Chris Simmance (Host):

Yeah.

Anna Morrish (Guest):

It’s mad, isn’t it? And I was like… Yeah, so I’d go back home, I’d have my nap. But now obviously I don’t have to do, it’s a luxury if I’m getting that.

Chris Simmance (Host):

God, can you imagine the founder of a company starting off going to sell some content strategy and then having to go quickly go for a nap in between meetings.

Anna Morrish (Guest):

I think it’s just there’s such a lot going on when you first set up.

Chris Simmance (Host):

There really is.

Anna Morrish (Guest):

So yeah, I’ve definitely grown in that regard. And then yeah, in terms of the business, yeah. We’ve grown, I would say slowly, but in a very stable way. We see a lot of businesses, a lot of agencies, there’s always different businesses setting up and they come and they go, and I think we hit that five year mark and then we’re obviously going beyond that. And I think that was one of the main focuses for me was not to grow too quickly, one, for the company culture, but two, because I wanted to let people know that we are here to stay and we are a very, very stable business. So if you come and work with us, we’re here for the long term basically. And yeah, that so far has been achieved and we are growing, we’re looking at hiring again very soon. And yeah, I think it’s all good things.

Chris Simmance (Host):

I think longevity is a success in of itself just on its own. Like you say, agencies come and go but also the people that lead them burn out, they burn out quick if they don’t have those naps. Yeah, if you don’t get a nap in, you’re done for.

Anna Morrish (Guest):

I would love a nap area. That is one of my goals.

Chris Simmance (Host):

You should stick it in part of the company culture documentation. There’s a little bed in the corner if you want to nap. I don’t know how well that would go down. But so if you were to go back in time, back to 2016, talk to yourself outside of starting the agency, just as you’re about to start, to give yourself one piece of advice, what one piece of advice would you give yourself

Anna Morrish (Guest):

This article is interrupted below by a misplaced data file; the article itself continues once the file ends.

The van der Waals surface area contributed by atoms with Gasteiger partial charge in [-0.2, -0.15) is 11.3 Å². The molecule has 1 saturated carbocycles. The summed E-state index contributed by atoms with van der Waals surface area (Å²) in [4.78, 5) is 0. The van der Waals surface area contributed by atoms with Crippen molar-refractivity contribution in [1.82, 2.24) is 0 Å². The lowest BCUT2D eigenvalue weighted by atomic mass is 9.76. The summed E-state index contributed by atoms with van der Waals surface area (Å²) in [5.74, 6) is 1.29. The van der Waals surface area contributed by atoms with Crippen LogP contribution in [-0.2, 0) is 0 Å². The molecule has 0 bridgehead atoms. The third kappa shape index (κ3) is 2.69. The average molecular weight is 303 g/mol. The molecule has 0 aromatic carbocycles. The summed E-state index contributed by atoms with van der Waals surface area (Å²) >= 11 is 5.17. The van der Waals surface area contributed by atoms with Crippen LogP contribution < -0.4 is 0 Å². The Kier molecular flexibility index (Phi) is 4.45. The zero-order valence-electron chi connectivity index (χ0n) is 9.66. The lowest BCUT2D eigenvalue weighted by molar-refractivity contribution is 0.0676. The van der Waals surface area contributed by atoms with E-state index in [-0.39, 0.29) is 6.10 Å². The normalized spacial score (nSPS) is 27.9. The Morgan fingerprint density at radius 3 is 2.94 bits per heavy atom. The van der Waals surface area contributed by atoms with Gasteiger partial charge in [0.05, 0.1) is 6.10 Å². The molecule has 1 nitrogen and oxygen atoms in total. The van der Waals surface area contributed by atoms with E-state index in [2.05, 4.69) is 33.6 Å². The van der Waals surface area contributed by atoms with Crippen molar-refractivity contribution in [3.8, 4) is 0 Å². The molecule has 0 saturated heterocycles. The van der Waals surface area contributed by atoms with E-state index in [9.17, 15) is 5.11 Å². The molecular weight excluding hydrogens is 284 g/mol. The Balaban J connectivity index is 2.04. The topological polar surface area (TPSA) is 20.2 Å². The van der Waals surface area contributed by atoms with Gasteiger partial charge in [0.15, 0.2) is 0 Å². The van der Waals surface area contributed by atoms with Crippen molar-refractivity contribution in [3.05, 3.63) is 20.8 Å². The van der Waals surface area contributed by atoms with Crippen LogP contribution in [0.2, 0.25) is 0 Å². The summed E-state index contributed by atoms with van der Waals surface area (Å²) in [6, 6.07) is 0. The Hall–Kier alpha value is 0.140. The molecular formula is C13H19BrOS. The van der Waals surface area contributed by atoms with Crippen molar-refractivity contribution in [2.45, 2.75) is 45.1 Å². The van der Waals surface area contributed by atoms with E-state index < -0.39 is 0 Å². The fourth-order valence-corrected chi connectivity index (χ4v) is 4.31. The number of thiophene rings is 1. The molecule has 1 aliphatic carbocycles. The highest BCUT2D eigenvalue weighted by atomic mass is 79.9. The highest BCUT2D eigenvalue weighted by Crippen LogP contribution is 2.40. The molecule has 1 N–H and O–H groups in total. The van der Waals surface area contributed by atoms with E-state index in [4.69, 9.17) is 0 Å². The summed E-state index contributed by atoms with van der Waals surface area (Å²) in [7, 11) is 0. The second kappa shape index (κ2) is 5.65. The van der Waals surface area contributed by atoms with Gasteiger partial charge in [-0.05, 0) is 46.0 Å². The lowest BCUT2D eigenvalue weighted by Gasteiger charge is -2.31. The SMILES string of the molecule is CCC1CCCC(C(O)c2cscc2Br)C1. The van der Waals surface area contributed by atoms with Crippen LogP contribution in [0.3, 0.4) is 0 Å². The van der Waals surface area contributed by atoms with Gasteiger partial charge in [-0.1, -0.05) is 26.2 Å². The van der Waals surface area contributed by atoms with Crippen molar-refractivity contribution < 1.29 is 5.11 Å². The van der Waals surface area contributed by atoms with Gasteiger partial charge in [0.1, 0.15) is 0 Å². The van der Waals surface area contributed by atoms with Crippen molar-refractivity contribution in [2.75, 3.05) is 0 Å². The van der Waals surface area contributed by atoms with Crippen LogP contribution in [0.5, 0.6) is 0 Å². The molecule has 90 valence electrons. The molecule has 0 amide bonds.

Oh gosh. I would say probably to say you can’t do it all and you can’t do everything to perfection.

Chris Simmance (Host):

Yeah, [inaudible 00:06:25].

Anna Morrish (Guest):

I think I am definitely one of those people, I will take a lot on, I try and help people. I’ve gone through all of the different personality testings and things and it always comes out I’m very empathetic. And I do, I try and help people. And I think as the business has grown, some of the smaller clients that were overly demanding, I love them all, I get… The people, the relationships I build, I really want to help them, but you do get to that point where you’re like, “I have to say, we can’t help you anymore. You need either a freelancer or you need to go and maybe learn some of this stuff yourself.” Because you have to take a step back and think, “Well, what’s also best for them.”

Chris Simmance (Host):

Absolutely. It could be quite exhausting having that level of empathy as well when you have to consider that, for example, it’s not just the delivery of a service that you’re trying to do when you’re like that. And when you’re trying to run an agency, which has that personal element, the personality to it, it can be quite draining personally and emotionally as well, which is then hard when you have a client that doesn’t quite get it or doesn’t have the same level of empathy. And then perhaps you feel like you’ve been mistreated a bit, but you’re still trying to be the good guy. I think that happens more often than most agency founders would admit really. So would you have listened to your own advice back then?

Anna Morrish (Guest):

That’s a question, isn’t it? I’m good at giving advice. I don’t know whether I’m good at taking it.

Chris Simmance (Host):

We all are. It’s part of the DNA of an agency founder.

Anna Morrish (Guest):

I don’t know. I think I would’ve probably… Yeah. I’d take that as a challenge. That would’ve been my problem then.

Chris Simmance (Host):

Yeah. So it’s a bit like you’d have quit smoking but taken up drinking instead, or something. It’s that sort of thing.

Anna Morrish (Guest):

Basically. Yeah, [inaudible 00:08:20].

Chris Simmance (Host):